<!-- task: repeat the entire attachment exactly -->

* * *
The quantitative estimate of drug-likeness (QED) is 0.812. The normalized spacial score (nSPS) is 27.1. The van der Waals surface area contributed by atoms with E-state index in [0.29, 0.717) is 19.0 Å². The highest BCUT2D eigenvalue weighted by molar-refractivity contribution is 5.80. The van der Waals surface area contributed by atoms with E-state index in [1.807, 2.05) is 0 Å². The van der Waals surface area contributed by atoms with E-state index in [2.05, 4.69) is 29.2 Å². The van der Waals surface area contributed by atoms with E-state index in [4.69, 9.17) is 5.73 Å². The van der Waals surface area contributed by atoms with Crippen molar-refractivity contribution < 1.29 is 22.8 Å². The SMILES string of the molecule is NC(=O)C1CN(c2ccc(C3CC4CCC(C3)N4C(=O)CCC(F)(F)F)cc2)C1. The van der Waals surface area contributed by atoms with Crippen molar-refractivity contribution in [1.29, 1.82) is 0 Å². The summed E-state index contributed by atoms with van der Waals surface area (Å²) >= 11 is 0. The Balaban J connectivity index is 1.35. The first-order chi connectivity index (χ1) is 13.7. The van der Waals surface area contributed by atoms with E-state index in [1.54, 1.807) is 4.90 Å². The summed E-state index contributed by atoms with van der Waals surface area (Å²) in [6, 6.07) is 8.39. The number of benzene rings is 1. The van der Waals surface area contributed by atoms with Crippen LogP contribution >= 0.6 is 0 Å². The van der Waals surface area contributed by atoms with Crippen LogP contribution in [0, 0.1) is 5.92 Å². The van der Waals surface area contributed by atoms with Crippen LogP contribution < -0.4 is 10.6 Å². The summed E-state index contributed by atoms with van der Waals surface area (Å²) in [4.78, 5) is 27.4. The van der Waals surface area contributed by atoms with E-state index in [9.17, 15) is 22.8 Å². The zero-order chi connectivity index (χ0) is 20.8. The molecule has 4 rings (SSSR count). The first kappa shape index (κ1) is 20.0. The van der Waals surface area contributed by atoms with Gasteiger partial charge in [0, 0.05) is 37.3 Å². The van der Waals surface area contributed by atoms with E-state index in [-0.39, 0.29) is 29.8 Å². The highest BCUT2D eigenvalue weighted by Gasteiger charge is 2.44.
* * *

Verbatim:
The quantitative estimate of drug-likeness (QED) is 0.812. The normalized spacial score (nSPS) is 27.1. The van der Waals surface area contributed by atoms with E-state index in [0.29, 0.717) is 19.0 Å². The highest BCUT2D eigenvalue weighted by molar-refractivity contribution is 5.80. The van der Waals surface area contributed by atoms with E-state index in [1.807, 2.05) is 0 Å². The van der Waals surface area contributed by atoms with E-state index in [2.05, 4.69) is 29.2 Å². The van der Waals surface area contributed by atoms with E-state index in [4.69, 9.17) is 5.73 Å². The van der Waals surface area contributed by atoms with Crippen molar-refractivity contribution < 1.29 is 22.8 Å². The SMILES string of the molecule is NC(=O)C1CN(c2ccc(C3CC4CCC(C3)N4C(=O)CCC(F)(F)F)cc2)C1. The van der Waals surface area contributed by atoms with Crippen molar-refractivity contribution in [1.29, 1.82) is 0 Å². The summed E-state index contributed by atoms with van der Waals surface area (Å²) >= 11 is 0. The Balaban J connectivity index is 1.35. The first-order chi connectivity index (χ1) is 13.7. The van der Waals surface area contributed by atoms with E-state index in [1.54, 1.807) is 4.90 Å². The summed E-state index contributed by atoms with van der Waals surface area (Å²) in [6, 6.07) is 8.39. The number of benzene rings is 1. The van der Waals surface area contributed by atoms with Crippen LogP contribution >= 0.6 is 0 Å². The van der Waals surface area contributed by atoms with Crippen LogP contribution in [0, 0.1) is 5.92 Å². The van der Waals surface area contributed by atoms with Crippen LogP contribution < -0.4 is 10.6 Å². The summed E-state index contributed by atoms with van der Waals surface area (Å²) in [4.78, 5) is 27.4. The van der Waals surface area contributed by atoms with E-state index in [9.17, 15) is 22.8 Å². The zero-order chi connectivity index (χ0) is 20.8. The molecule has 4 rings (SSSR count). The first kappa shape index (κ1) is 20.0. The van der Waals surface area contributed by atoms with Gasteiger partial charge in [0, 0.05) is 37.3 Å². The van der Waals surface area contributed by atoms with E-state index in [-0.39, 0.29) is 29.8 Å². The highest BCUT2D eigenvalue weighted by Gasteiger charge is 2.44.